A Review of The Failure of Ottomanism: The Albanian Rebellions of 1909-1912, by James N. Tallon
This dissertation deals with the Albanian Rebellions of 1909-1912. During the late nineteenth and early twentieth century the authority of the Ottoman Empire had been openly questioned by internal and external factors. As Tallon asserts, on the one hand, emerging ethno-nationalism challenges Ottoman authority, and on the other hand, the European powers intervened in the internal affairs of the Ottoman Empire for the benefit of the Christian subjects. Under these circumstances, the Ottoman state tried to adapt a number of reforms and ideologies to maintain its unity and sovereignty as well as to minimize the increasing intervention of the European powers.
The dissertation is composed of four chapters. Through the combined use of Ottoman and British archival materials, this dissertation has attempted to make a contribution to the literature in various ways: First, it aims to provide a detailed interpretation of the Albanian Rebellions of 1909-1912 for the purpose of looking beyond the existing historical and scholarly narratives. In a way, Tallon “synthesizes” these events into a “coherent narrative”. Second, this dissertation tries to situate the Albanian rebellions within the broader narrative of the late Ottoman Empire. Third, it attempts to demonstrate that these rebellions offer an illustrative example of how borderland territories were incorporated into the fold of the Ottoman Empire by the Committee of Union and Progress (thereafter CUP) government. Furthermore, the author argues that this process of incorporation is certainly comparable to similar experiences of “Weakened Powers”.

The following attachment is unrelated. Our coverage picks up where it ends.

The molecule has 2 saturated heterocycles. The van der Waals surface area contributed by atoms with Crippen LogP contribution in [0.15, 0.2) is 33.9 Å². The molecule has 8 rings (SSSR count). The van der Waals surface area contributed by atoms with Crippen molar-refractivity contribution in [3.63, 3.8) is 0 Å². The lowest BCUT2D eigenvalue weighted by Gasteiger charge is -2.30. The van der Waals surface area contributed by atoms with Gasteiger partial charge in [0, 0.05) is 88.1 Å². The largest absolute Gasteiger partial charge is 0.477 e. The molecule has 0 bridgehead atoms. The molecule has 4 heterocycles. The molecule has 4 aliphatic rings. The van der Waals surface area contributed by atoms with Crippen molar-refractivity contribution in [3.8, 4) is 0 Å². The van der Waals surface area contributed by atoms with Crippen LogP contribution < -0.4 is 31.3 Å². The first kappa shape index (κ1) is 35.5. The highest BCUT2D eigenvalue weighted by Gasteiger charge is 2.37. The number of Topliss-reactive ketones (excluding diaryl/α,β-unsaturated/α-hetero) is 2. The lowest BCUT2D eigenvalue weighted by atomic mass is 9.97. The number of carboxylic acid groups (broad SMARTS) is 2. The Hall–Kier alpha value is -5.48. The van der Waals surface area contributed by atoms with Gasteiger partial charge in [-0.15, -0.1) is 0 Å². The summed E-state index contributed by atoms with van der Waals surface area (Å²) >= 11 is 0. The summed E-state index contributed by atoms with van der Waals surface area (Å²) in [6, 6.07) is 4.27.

Chapter 1 starts with the general overview of the “Eastern Question” and argues that it had various aspects and involved a series of political, religious and geographic questions regarding the Ottoman Empire. Moreover, this chapter discusses the subject of nationalism in the Balkans. According to Tallon, the standard argument focused on the issue of nationalism and used a nationalist framework as the explanatory model for the events and transformations that took place throughout the Ottoman Balkans in the nineteenth century. Rejecting this standard approach, the author suggests that the history of the Ottoman Empire in the Balkans is to be examined not only from the perspective of nationalism. Indeed, he emphasizes that frequent wars and occupations, the increasing power of the Habsburgs and Romanovs over the Ottoman Balkans as well as the local powers, such as ayans, hayduks, klephts, and armatolos challenged and undermined the authority of the Ottoman Empire in this region.